Tuesday, 21 January 2014

Three Dangerous Attitudes That Lead To Fatal Falls

“I Don’t Work Very High - I’ll Catch Myself, I Have Good Balance.”
Three Dangerous Attitudes that Lead to Fatal Falls (by John Braun, CSP, CHST, Co-Owner, Signature Safety, LLC): Despite efforts to reduce falls, they still remain the number one killer in construction.  They also account for approximately 12% of fatal occupational injuries across all industries. We educate, inspect, and discipline, yet falls continue to occur. Why? Perhaps part of the answer is that workers seem to have many misconceptions about falling, beginning with ‘it can’t happen to me’. It can, and it does. Beyond that, though, there seem to be a few misconceptions that exist across industry, gender, and age group, beginning with:

“I Don’t Work Very High” - While it’s true that in 2012, 25% of fatal falls occurred in falls greater than 30 feet, it is also true that 25% of fatal falls occurred in falls less than 10 feet.  Let’s allow that to sink in.  Just as many people died from falls less than 10 feet as from more than 30 feet.  Fall fatalities aren’t all about how far you fall and how hard you hit the ground, but also which body part hits.  Striking your head at any height can be fatal. There’s a reason OSHA’s fall protection rules don’t begin at 20 or 30 feet – because you don’t have to fall far to be seriously injured or killed.

“I’ll Catch Myself” - Some people actually believe that their reaction time is so good – that they are so quick – that if they were to fall, they would just catch themselves.  While this might work if a) you felt like you were about to fall and b) there was actually something nearby to grab onto, the fact of the matter is if you do fall, you are out of arms reach in a blink of an eye.  Let’s take a look at how fast you fall..

Six feet in half a second.  It’s probably safe to say that nobody reading this article has arms six feet long or can react in less than half a second.  In one second - perhaps the amount of time it takes for your brain to consciously register “Oh, this is happening” - you’ve already fallen 16 feet.  In many situations, this will mean you’ve already hit the level below.

“I Have Good Balance” Maybe so.  In perfect conditions, this may be enough to keep you safe, but in what job do you have perfect conditions and a perfectly controlled environment?  If we’re speaking about construction or other outdoor work, you may have an unexpected gust of wind or a misty rain that’s making your walking surface slippery.  A co-worker or piece of equipment may have spilled an oily substance that you are unaware of.  Something could swing into you or your path, such as a rigged load on a crane, or equipment being set by a forklift.  Worse yet, you could back up and trip into a skylight and, like Joe, fall several stories to your death.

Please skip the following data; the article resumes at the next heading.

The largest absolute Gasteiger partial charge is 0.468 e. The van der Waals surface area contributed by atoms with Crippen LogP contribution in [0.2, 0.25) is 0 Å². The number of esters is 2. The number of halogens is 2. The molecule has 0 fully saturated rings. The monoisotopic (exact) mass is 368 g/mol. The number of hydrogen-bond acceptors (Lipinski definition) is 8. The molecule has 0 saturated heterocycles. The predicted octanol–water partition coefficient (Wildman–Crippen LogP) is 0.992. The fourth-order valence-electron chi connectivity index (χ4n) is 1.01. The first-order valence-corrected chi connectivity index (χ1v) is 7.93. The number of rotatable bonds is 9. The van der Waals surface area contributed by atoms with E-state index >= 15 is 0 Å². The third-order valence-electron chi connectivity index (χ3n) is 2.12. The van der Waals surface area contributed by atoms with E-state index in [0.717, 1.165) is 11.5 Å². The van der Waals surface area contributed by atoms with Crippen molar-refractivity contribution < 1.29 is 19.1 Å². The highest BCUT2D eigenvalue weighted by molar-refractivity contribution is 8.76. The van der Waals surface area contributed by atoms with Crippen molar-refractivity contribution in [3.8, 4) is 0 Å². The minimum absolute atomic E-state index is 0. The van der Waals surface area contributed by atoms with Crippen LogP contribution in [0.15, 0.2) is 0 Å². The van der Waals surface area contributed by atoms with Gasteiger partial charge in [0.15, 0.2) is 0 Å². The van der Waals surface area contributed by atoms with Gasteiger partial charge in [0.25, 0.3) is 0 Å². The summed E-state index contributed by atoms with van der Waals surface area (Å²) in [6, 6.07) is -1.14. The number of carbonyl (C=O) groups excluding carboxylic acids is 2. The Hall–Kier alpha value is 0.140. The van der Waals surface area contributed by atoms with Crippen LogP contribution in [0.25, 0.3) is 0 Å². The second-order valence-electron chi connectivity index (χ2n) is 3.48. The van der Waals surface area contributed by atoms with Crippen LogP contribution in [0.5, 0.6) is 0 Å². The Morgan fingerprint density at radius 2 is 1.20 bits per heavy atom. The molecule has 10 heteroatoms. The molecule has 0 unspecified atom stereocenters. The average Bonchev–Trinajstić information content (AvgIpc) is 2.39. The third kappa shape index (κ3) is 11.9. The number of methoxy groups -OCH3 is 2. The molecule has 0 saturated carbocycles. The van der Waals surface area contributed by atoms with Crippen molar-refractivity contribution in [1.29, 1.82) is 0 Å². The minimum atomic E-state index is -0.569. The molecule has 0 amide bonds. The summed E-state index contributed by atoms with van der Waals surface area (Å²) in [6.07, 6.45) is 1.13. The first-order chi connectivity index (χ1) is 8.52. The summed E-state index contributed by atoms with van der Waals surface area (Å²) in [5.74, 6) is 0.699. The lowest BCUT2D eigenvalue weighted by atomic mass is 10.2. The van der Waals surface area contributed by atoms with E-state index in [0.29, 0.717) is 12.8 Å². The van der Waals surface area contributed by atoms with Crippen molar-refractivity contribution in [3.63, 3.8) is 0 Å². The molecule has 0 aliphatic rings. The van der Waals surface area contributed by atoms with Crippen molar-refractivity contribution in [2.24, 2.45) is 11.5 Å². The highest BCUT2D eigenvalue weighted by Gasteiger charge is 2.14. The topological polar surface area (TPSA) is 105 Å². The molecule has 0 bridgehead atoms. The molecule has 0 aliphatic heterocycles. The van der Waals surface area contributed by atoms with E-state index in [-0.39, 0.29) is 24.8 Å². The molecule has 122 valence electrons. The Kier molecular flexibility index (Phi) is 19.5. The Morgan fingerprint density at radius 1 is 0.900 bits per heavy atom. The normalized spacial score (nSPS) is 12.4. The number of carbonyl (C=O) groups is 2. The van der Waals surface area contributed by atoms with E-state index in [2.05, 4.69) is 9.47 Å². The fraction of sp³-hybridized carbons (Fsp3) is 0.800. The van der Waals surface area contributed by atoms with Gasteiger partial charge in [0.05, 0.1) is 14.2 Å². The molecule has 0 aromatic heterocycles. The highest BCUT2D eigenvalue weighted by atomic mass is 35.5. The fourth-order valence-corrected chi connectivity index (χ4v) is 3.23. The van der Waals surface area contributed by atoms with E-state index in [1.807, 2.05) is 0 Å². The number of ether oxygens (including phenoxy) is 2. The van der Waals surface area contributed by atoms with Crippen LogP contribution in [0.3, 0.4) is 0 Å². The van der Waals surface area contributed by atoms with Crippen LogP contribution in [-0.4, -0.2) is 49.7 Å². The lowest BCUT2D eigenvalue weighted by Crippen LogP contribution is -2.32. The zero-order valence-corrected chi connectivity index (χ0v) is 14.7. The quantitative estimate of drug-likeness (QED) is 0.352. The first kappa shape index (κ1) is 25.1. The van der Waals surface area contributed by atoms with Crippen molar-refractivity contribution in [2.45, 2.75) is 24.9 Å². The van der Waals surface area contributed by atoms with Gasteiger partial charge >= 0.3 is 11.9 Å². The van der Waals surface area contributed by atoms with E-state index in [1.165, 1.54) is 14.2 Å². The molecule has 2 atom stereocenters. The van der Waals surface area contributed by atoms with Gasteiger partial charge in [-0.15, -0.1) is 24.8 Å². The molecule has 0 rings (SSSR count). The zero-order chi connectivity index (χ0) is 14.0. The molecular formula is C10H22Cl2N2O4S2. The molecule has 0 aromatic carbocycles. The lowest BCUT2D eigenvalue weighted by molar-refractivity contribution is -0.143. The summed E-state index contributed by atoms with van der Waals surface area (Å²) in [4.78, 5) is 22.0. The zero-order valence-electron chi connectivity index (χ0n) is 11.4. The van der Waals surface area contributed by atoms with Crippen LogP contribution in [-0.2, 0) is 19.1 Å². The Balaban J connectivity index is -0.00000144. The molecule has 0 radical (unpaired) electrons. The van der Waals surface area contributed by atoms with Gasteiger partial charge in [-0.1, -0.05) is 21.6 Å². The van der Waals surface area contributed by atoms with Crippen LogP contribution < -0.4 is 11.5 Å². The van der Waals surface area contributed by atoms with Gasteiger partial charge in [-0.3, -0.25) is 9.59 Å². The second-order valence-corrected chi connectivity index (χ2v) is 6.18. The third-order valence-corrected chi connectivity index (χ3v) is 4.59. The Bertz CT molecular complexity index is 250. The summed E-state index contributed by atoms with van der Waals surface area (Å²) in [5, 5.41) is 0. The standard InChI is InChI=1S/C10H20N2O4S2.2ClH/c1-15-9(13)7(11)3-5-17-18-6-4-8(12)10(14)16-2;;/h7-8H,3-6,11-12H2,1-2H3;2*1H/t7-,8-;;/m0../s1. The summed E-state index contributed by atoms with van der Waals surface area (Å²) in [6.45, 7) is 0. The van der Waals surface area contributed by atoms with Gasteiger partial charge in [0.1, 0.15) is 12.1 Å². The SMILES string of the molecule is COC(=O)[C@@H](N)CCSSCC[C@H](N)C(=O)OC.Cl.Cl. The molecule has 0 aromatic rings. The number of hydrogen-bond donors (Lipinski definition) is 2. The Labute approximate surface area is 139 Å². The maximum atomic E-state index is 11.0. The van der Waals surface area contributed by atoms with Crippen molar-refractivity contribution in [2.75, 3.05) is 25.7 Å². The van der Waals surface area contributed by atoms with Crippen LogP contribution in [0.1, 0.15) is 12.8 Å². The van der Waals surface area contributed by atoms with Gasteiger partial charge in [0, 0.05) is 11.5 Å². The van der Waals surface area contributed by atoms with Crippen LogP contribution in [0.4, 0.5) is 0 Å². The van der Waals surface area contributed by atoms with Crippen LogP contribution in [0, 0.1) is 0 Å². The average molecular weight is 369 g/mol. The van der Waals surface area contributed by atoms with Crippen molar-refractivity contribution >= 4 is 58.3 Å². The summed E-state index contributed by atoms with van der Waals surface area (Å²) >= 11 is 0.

Or, your own health could work against you.  Anybody who has ever experienced an attack of low blood sugar can tell you that it can be both dizzying and unexpected.  A mild heart attack could be survivable, but probably not at 30’ with no fall protection.  Who hasn’t, at some point, moved just a little too quickly and experienced a ‘head rush’?  Any of these things could result in an otherwise ‘balanced’ worker plummeting to their death.

Conclusion A fall is a fall.  Once it happens, there will be no dramatic life-saving fingertip catch by your co-worker like you see in the movies.  Falls can happen and, unfortunately, do happen.  Every single person who has died from a fall in which the victim was not utilizing provided fall protection most likely believed one of the myths above.  Otherwise, knowing the potential result of their actions, why would they have chosen to forego it?  Wear your fall protection, because nobody can defy the laws of gravity.

1 comment:

Anonymous said...

This is a great article all should read.
I fell 30' and was concussed and kept working (ground level only) the rest of that day.
I fell 12' and a year later had to have back surgery as a result.
I slipped going down my 5 (yes, only 5) steps if my house and was in the I.C.U. on a ventilator for 5 days. Suffered a TBI (Traumatic Brain Injury).
Falling isn't the problem, folks, it's the sudden stop. Be safe.

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